S./W.’s argumentation is correct in the context of consequences, though. I.e. as we have shown earlier, a ‘warehouse receipt’ has the same character as debt, which is a form of obligation. A receipt (claim) and a currency (fiduciary media) are therefore objects of reality whose characteristics are identical to the characteristics of an obligation. That is why clients can consider it an obligation (debt) and a bank approaches it in the same way. If they explicitly recognized these differences, their argumentation would be consistent, i.e. it is true that both the bank and the client voluntarily perceive the given object of reality as an obligation of the bank to the client, at that is exactly what was happening historically.

And as we can see from how the discussion between fractionalists and reservists evolved, later Selgin (2000) realized that the banking system creates IOUs – see quotation 4, and the same was realized by later Hülsmann (2000), who writes in the context of his requirements for what he calls ‘honest fractional banking’:

(9)  „Fractional reserve banks would have to use a different language than they commonly use, because words such as “deposit” are deceptive. They would have to make it clear that money “deposited” with them is in fact a credit of unspecified duration. And the “bank notes” they issue would have to be presented not as money titles but as some sort of very liquid IOUs. “

It appears, that an ontologically consistent answer to the question of what the banking system creates is that it creates IOUs (I Owe You) – obligations. That stems from the fact that a third party – the banking system – enters into the relationships. The obligations of the system themselves can then vary, and their legal and financial characteristics can also vary and expressed as e.g. titles to money, equity titles, debt, etc. (see quotation 6 and take the variety of today’s financial derivatives as an example). Even with a reservist understanding of the banking system, the banks create IOUs. A receipt for deposited gold is not the same as money itself[14]. Banks create a (billable or clearable and tradeable) obligation against an underlying asset that has an exclusive form of gold and a bank holds a 100% reserve of the underlying asset. At the same time, it only lends that money (deposits) for which it has gained an agreement from the client (from an ontological point of view we then have to differentiate for example between a bank and a custodian bank). Even in a fractional system, banks do not create money. They create what we call ‘currency’, which is also a type of obligation for a certain receivable. With ‘fiduciary media’, we are dealing with a currency – a tradable obligation whose value is derived from an underlying receivable (tradable type of asset), while the bank’s obligations are (generally and not specifically) backed by some reserve in the form of a precious metal, which the issuer holds at a rate of 99.xy% to 0.xy%. Money (gold) is then used for a final elimination of the banks obligations in case the client refuses to continue to use the issuer’s currency or a currency of a different issuer in the banking system[15]. Both a 100-percent and a fractional system are from an ontological point of view identical as far as creating IOUs goes. The difference is in what is and what is not an underlying asset, or a part of the underlying asset. It is worth pondering whether or not to use the term property clearing title/clearing claim for both systems, since that term defines the character of the obligation in question.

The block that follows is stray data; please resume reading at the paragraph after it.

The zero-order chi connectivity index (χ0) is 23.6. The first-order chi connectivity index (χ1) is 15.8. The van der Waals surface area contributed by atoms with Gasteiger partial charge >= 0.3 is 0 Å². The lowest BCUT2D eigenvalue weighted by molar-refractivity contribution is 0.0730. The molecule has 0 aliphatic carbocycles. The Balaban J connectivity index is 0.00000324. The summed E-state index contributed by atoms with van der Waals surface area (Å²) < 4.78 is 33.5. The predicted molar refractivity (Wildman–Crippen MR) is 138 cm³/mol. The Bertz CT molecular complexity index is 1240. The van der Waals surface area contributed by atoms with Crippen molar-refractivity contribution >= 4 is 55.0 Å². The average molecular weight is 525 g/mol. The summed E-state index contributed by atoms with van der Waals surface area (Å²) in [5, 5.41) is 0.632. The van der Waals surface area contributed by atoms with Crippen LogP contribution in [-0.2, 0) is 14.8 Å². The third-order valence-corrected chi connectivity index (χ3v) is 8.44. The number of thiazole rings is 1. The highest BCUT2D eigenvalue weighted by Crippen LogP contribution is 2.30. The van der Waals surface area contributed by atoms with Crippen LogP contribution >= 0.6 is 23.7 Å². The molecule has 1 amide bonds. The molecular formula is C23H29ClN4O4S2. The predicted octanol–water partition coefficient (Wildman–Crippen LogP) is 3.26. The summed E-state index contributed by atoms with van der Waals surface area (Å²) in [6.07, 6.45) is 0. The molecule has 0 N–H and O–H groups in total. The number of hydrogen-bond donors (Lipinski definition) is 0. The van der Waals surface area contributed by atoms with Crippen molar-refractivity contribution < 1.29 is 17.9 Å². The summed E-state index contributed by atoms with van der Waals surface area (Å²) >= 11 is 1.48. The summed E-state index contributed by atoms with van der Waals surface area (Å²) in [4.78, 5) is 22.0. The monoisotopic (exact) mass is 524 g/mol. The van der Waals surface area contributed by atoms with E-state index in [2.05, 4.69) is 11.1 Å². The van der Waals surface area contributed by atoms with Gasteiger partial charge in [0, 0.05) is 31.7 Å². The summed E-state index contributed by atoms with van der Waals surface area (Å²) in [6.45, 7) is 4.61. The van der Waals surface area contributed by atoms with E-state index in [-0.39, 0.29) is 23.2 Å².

In the question of fraud, the conclusions of the ontological approach definitely favor the fractionalists. The argument of fraud, where the reservists claim that an act of lowering the level of reserves held by a bank in the form of money (gold) is a fraudulent act has to necessarily fall short. The reservists H./H./B. (1998) claim:

(10)        „In issuing and accepting a fiduciary note (at a necessarily discounted price), both bank and customer have in fact, regardless of whatever they may believe or think about the transaction, agreed to represent themselves — fraudulently — as the owner of one and the same object at the same time. “